Furrowing? What on earth is that?

Well, I came across it in Colette Woolf’s excellent book: ‘The Art of Manipulating Fabric’. (Click on the image to get to the Amazon page for the book; there are lots of good reviews of it). The Art of Manipulating FabricThis book contains huge amounts of detail about folding, pleating, gathering, tucking etc; if it’s not the last word on the subject of manipulating fabric I can’t imagine what there could be left to say.

Furrowing is explained as part of her chapter on ‘Gathering’. She says: ‘With tiny tacking stitches, furrowing creates a controlled relief of meandering, swirling grooves and crests from the fabric that balloons between all-sides-gathered edges appliquéd to a foundation stay’. The ‘foundation stay’ is just any piece of fabric with the desired shape of the finished piece marked on it. You can see from the two samples I’ve photographed here that I’ve used a square and a circle. Could be any shape at all. The fabric that is going to be furrowed (the ‘top’ fabric)  is cut out at 2 x the size of the foundation stay. You gather the top fabric at the edges and then appliqué it to the shape of the foundation stay with small stitches.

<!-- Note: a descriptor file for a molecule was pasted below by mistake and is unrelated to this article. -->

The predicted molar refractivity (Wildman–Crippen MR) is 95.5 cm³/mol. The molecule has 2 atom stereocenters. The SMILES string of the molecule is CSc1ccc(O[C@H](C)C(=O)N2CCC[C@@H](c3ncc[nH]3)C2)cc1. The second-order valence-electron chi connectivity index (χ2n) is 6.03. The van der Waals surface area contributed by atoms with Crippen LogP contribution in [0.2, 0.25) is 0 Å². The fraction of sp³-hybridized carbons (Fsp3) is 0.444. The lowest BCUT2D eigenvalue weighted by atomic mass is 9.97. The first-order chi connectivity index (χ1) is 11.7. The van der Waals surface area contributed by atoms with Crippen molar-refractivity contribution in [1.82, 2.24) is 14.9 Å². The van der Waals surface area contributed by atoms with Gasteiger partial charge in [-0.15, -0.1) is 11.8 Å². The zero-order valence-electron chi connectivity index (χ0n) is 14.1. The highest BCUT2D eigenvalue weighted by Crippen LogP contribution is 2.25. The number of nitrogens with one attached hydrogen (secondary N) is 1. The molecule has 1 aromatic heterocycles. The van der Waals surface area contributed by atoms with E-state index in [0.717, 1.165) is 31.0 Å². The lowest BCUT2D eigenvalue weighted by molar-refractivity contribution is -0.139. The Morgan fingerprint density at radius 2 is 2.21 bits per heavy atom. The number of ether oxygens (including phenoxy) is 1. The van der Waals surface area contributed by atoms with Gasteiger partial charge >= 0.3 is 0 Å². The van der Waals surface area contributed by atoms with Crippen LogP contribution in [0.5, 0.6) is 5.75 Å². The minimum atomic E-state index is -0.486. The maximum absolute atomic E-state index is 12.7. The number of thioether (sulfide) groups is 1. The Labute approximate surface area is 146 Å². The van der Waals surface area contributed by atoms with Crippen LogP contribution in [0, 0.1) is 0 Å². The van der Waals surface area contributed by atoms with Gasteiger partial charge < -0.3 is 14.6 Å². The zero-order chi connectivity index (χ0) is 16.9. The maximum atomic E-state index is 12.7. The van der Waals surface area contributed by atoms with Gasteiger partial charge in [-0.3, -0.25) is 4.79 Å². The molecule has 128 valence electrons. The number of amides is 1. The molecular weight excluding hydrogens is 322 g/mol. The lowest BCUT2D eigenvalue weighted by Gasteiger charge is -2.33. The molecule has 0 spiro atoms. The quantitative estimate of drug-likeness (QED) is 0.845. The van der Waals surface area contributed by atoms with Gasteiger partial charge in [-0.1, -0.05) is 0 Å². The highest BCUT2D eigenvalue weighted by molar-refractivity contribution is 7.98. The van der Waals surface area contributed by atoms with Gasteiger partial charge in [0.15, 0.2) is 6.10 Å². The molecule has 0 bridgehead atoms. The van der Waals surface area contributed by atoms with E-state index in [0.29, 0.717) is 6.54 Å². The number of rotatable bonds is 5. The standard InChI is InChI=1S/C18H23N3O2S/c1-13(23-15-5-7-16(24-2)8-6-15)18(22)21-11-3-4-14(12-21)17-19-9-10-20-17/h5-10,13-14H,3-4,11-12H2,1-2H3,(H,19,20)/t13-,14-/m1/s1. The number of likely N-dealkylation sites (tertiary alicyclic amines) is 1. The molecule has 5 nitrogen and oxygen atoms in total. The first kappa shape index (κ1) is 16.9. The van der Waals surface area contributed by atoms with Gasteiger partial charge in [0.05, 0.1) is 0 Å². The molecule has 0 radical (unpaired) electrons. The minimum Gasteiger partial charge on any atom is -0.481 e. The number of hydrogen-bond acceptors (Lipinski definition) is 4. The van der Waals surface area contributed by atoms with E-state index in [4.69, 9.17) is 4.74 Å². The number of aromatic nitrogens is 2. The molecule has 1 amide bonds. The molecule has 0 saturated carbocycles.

Then you push a threaded needle up through the foundation stay and into the top fabric. Make a tiny stitch and then pull it back through to the underside of the foundation stay. Then move around the shape repeating this action, at wide spacings to start with and then gradually to narrower spacings.

And what you get will look something like the photographs of my samples here.Furrowing sample The first sample is a red square in a shiny Indian fabric. After I’d completed the furrowing I cut out round the foundation stay (which was lightweight muslin) and then turned it under and slip-stitched it in place.

The second sample is a round black piece. Furrowing sample with beadsThe variant here was adding some beads with each furrowing stitch. Rather a nice effect.

I realise the description above is probably rather difficult to understand and it would have helped to take photographs during the process. Better still would be video. I’m contemplating making some brief videos of a range of techniques, but haven’t got round to it yet. I think my camera is sophisticated enough to produce something of reasonable quality, and I have a tripod. I could do with some better lighting, and I also need to have enough spare time to have a good go at it. Maybe next month…..